Global Markets

The credit bull market’s second wind

26 June, 2014 | Posted By: Marcuard Cyprus

Marcuard's Market update by GaveKal Dragonomics

Ecuador defaulted on its sovereign debt in 1826, then again in 1868, 1894, 1906, 1909, 1914, 1929, 1982, 1984, 2000 and 2008. In practical terms, the country has defaulted on every debt instrument it has ever issued. But hope springs eternal, and surely this time will be different? Last week, Ecuador tapped the market for US$2 bln at 7.95%. If nothing else, this underlines how the hunt for yield among investors remains in full force.
And why not? The US Supreme Court has just sided with investors to banish Argentina to the equivalent of debtors’ prison, thereby ensuring that countries will be more reluctant to default in future—or, at very least, that the next country to default will not be as adversarial as Argentina and will settle more quickly. Moreover, the world’s major central bankers have promised either to keep the printing presses humming through the night (the European Central Bank and the Bank of Japan), or to keep interest rates at their floor for the foreseeable future (the US Federal Reserve). As a result, credit investors can be confident they have both central banks and the courts in their corner. So why not reach out for that extra bit of yield? A sentiment which should encourage the following:
1) The recent rebound in emerging markets to continue. After all, further falls in bond yields across the emerging markets will encourage an expansion in domestic banking multipliers and increases in infrastructure spending, triggering possible productivity gains.
2) A continued rise in mergers and acquisitions and leveraged buyouts in developed economies. Indeed, with the difference between corporate bond yields and equity earnings yields reaching extremes in most markets, the incentive to embrace ‘financial engineering’ (i.e. issuing debt to buy back equity) is at an all time high. And that’s before going into the change of fee structure at most private equity funds—which now charge management fees only on capital used, rather than on capital committed—which will only encourage private equity managers to be even more aggressive in this cycle than in the pre-crisis 2005-2008 cycle.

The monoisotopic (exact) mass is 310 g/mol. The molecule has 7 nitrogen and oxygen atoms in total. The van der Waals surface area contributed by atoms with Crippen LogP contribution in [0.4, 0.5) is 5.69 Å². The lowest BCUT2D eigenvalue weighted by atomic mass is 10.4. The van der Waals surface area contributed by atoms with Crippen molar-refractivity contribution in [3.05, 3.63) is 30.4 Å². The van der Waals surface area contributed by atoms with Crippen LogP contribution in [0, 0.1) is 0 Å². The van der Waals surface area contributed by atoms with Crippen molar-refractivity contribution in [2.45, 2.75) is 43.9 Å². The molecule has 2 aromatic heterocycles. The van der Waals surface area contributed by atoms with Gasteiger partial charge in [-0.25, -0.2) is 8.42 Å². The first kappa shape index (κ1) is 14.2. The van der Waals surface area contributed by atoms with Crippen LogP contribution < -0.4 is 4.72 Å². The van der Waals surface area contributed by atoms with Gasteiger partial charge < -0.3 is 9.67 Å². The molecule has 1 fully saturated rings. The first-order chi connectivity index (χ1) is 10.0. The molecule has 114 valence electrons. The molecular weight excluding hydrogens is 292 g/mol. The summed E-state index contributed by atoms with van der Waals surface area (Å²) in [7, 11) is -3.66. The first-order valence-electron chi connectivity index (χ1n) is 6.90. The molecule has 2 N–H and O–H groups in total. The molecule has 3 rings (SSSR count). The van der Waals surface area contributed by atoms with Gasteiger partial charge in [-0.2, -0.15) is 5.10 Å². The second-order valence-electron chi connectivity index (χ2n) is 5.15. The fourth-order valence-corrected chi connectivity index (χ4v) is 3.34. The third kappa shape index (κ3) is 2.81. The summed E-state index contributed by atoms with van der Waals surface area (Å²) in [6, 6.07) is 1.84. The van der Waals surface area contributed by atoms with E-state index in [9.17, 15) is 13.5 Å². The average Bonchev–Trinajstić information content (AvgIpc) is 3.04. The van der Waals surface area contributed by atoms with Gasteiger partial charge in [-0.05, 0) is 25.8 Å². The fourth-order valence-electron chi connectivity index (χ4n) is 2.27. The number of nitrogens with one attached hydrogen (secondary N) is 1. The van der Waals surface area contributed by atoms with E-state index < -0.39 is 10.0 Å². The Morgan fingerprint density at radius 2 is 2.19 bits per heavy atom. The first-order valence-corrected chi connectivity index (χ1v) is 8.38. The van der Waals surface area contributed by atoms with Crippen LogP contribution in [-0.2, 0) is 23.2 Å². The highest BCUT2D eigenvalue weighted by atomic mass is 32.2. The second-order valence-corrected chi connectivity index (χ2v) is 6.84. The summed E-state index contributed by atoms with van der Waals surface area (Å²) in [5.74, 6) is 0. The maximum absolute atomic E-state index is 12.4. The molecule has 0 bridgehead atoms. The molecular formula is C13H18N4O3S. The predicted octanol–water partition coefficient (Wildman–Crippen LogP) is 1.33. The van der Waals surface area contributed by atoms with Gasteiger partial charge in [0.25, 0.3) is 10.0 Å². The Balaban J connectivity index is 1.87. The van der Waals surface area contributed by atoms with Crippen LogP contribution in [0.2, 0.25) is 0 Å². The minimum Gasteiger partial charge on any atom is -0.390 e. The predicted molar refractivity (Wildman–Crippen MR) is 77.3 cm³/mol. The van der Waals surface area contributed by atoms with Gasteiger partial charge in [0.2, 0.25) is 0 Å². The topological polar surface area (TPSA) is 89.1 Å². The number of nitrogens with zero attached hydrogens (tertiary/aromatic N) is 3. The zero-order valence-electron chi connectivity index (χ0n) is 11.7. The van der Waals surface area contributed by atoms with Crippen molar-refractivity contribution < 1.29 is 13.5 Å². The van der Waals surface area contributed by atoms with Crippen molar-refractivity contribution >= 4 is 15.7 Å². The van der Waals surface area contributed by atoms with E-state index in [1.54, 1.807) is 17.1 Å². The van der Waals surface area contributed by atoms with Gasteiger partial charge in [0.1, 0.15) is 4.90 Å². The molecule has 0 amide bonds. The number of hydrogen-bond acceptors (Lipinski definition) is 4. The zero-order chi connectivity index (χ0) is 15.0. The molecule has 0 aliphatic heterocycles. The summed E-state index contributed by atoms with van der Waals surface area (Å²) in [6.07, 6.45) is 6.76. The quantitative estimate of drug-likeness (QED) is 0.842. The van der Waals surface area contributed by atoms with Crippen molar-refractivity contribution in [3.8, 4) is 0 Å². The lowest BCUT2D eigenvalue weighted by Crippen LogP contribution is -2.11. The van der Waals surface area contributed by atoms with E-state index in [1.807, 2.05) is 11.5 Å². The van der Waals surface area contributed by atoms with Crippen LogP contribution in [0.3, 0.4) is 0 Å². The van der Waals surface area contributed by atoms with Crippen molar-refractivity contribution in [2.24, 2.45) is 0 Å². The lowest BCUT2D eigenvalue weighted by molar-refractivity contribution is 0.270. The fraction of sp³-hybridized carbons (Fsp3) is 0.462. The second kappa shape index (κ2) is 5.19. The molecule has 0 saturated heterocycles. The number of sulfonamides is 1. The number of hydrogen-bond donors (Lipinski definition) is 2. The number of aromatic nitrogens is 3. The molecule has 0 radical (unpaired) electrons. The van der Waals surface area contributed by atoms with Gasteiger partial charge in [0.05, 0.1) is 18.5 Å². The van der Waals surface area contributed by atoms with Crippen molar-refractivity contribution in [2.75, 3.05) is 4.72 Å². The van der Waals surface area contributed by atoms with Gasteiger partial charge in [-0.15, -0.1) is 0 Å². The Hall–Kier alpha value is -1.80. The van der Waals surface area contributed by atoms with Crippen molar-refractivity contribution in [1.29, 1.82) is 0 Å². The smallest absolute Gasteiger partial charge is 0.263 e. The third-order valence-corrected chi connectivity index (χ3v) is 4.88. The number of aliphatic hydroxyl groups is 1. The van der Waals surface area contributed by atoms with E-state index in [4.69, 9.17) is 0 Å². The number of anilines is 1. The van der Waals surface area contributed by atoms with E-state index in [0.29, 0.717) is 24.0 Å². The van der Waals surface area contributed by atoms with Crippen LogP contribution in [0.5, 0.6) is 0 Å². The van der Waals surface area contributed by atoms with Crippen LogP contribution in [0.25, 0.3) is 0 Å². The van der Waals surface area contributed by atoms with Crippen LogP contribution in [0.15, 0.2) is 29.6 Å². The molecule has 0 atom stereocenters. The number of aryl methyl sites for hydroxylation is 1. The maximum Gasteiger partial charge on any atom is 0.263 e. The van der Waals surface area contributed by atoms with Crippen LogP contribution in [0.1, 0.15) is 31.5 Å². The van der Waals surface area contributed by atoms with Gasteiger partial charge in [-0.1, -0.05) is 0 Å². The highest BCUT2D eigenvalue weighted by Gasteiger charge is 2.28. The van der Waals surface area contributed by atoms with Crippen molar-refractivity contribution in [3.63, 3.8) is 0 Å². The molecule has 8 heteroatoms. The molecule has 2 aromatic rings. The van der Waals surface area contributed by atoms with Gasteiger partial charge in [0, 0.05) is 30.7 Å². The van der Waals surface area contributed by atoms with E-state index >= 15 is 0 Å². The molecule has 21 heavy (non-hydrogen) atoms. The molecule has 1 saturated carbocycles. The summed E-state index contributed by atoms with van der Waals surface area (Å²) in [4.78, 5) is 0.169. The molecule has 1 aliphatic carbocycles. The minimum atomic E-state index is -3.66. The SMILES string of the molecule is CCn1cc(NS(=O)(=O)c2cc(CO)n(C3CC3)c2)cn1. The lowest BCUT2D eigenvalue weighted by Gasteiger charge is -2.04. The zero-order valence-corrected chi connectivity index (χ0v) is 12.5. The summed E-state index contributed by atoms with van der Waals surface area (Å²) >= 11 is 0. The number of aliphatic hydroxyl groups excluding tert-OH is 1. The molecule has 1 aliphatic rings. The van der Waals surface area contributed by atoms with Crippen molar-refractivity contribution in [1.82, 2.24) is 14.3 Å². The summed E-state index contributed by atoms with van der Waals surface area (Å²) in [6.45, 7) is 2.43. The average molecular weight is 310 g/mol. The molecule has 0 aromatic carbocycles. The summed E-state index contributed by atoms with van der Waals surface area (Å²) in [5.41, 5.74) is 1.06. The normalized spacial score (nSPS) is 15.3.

Of course, as students of financial history know, reaching too eagerly for yield is a recipe for disaster, if only because bond investors, unlike equity investors, are not willing to ride losses through the cycle. So the current hunt for yield across all categories of the fixed income universe might look worrying.
But in a world of zero interest rates, investors seem happy to brush their concerns aside. That leaves two possible near term risks to the current benign environment.
The first risk would be a change in policy by the world’s major central banks. The most likely trigger would be a rebound in inflation, perhaps driven by higher oil prices as the Middle Eastern conflict disrupts supplies.
Clearly it looks as if Janet Yellen’s Fed will be content to stay behind the curve, but that does not mean a rise in inflation would not impact markets. Higher prices would hurt either US disposable incomes (especially if the rise comes through prices for food, energy or housing), squeeze US corporate margins (if the rise is wages), or increase the volatility of the economic cycle (if the rise pushes companies to stockpile goods). As a result, we would not be surprised to see ‘the pick-up in US inflation’ become the market’s main source of concern over the coming months.
The second risk would be an increase in defaults. Granted, with interest rates at such low levels and economic activity still expanding, it is hard to see what the catalyst for a rash of defaults might be. Perhaps a spike in energy prices might lead to a deterioration in the current account balances of weaker issuers like Greece, Spain or India.
But apart from a rise in US inflation, or a potential spike in oil prices, it is difficult at this stage to see what could shake the complacency of all those investors reaching out so eagerly for yield. Instead, it seems far more likely that the low cost of funding combined with the stable macro environment will trigger the next wave of M&A and LBO activity. If you thought Ecuador’s ability to issue 10-year debt at 7.95% was a late cycle indicator, wait and see the rates at which investors will lend money to Ukraine, Iraq, or Afghanistan in a few months’ time!